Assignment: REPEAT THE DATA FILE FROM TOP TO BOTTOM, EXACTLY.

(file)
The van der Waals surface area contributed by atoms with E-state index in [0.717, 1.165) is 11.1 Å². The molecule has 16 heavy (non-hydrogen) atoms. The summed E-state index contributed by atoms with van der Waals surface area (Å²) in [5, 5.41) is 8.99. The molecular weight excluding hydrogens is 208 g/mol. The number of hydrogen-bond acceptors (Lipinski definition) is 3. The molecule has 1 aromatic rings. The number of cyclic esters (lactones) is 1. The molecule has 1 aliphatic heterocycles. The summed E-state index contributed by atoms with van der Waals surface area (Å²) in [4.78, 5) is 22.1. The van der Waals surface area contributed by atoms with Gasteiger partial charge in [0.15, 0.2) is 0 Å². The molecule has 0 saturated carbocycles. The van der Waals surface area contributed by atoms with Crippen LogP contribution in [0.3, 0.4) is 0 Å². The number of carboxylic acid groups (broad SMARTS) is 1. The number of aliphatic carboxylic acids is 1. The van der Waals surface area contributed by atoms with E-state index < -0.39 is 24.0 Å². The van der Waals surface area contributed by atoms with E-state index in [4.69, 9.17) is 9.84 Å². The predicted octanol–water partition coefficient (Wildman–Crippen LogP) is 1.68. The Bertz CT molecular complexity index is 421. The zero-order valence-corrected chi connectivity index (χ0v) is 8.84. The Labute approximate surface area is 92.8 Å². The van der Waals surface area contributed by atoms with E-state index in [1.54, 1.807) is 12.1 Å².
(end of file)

The van der Waals surface area contributed by atoms with E-state index in [0.717, 1.165) is 11.1 Å². The molecule has 16 heavy (non-hydrogen) atoms. The summed E-state index contributed by atoms with van der Waals surface area (Å²) in [5, 5.41) is 8.99. The molecular weight excluding hydrogens is 208 g/mol. The number of hydrogen-bond acceptors (Lipinski definition) is 3. The molecule has 1 aromatic rings. The number of cyclic esters (lactones) is 1. The molecule has 1 aliphatic heterocycles. The summed E-state index contributed by atoms with van der Waals surface area (Å²) in [4.78, 5) is 22.1. The van der Waals surface area contributed by atoms with Gasteiger partial charge in [0.15, 0.2) is 0 Å². The molecule has 0 saturated carbocycles. The van der Waals surface area contributed by atoms with Crippen LogP contribution in [0.3, 0.4) is 0 Å². The number of carboxylic acid groups (broad SMARTS) is 1. The number of aliphatic carboxylic acids is 1. The van der Waals surface area contributed by atoms with E-state index < -0.39 is 24.0 Å². The van der Waals surface area contributed by atoms with E-state index in [4.69, 9.17) is 9.84 Å². The predicted octanol–water partition coefficient (Wildman–Crippen LogP) is 1.68. The Bertz CT molecular complexity index is 421. The zero-order valence-corrected chi connectivity index (χ0v) is 8.84. The Labute approximate surface area is 92.8 Å². The van der Waals surface area contributed by atoms with E-state index in [1.54, 1.807) is 12.1 Å².